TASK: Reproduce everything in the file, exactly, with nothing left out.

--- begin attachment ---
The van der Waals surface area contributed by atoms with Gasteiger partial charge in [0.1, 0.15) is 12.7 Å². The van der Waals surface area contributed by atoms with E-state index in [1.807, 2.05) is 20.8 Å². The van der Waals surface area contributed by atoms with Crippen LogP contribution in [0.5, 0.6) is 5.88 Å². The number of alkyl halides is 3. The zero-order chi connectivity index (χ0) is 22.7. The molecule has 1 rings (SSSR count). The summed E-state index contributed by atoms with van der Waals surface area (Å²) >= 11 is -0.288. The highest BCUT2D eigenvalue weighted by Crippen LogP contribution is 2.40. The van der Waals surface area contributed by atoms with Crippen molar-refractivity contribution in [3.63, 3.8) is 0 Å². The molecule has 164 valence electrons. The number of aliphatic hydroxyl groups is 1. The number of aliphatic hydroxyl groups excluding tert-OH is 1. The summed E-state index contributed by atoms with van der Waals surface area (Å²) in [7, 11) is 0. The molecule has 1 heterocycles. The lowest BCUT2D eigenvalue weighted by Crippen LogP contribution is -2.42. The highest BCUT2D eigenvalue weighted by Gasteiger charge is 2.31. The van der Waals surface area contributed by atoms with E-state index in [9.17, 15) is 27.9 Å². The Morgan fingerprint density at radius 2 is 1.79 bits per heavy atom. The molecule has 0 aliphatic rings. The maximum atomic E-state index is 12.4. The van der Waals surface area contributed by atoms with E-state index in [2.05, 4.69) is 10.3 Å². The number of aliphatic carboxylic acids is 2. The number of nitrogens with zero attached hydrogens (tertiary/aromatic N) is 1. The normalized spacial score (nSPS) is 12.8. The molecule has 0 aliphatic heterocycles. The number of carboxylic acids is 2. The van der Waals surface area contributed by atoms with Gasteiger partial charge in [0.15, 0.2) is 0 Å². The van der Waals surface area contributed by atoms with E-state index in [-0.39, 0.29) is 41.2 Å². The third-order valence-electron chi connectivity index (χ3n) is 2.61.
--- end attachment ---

The van der Waals surface area contributed by atoms with Gasteiger partial charge in [0.1, 0.15) is 12.7 Å². The van der Waals surface area contributed by atoms with E-state index in [1.807, 2.05) is 20.8 Å². The van der Waals surface area contributed by atoms with Crippen LogP contribution in [0.5, 0.6) is 5.88 Å². The number of alkyl halides is 3. The zero-order chi connectivity index (χ0) is 22.7. The molecule has 1 rings (SSSR count). The summed E-state index contributed by atoms with van der Waals surface area (Å²) >= 11 is -0.288. The highest BCUT2D eigenvalue weighted by Crippen LogP contribution is 2.40. The van der Waals surface area contributed by atoms with Crippen molar-refractivity contribution in [3.63, 3.8) is 0 Å². The molecule has 164 valence electrons. The number of aliphatic hydroxyl groups is 1. The number of aliphatic hydroxyl groups excluding tert-OH is 1. The summed E-state index contributed by atoms with van der Waals surface area (Å²) in [7, 11) is 0. The molecule has 1 heterocycles. The lowest BCUT2D eigenvalue weighted by Crippen LogP contribution is -2.42. The highest BCUT2D eigenvalue weighted by Gasteiger charge is 2.31. The van der Waals surface area contributed by atoms with E-state index in [9.17, 15) is 27.9 Å². The Morgan fingerprint density at radius 2 is 1.79 bits per heavy atom. The molecule has 0 aliphatic rings. The maximum atomic E-state index is 12.4. The van der Waals surface area contributed by atoms with E-state index in [2.05, 4.69) is 10.3 Å². The number of aliphatic carboxylic acids is 2. The number of nitrogens with zero attached hydrogens (tertiary/aromatic N) is 1. The normalized spacial score (nSPS) is 12.8. The molecule has 0 aliphatic heterocycles. The number of carboxylic acids is 2. The van der Waals surface area contributed by atoms with Gasteiger partial charge in [0.15, 0.2) is 0 Å². The van der Waals surface area contributed by atoms with E-state index in [-0.39, 0.29) is 41.2 Å². The third-order valence-electron chi connectivity index (χ3n) is 2.61.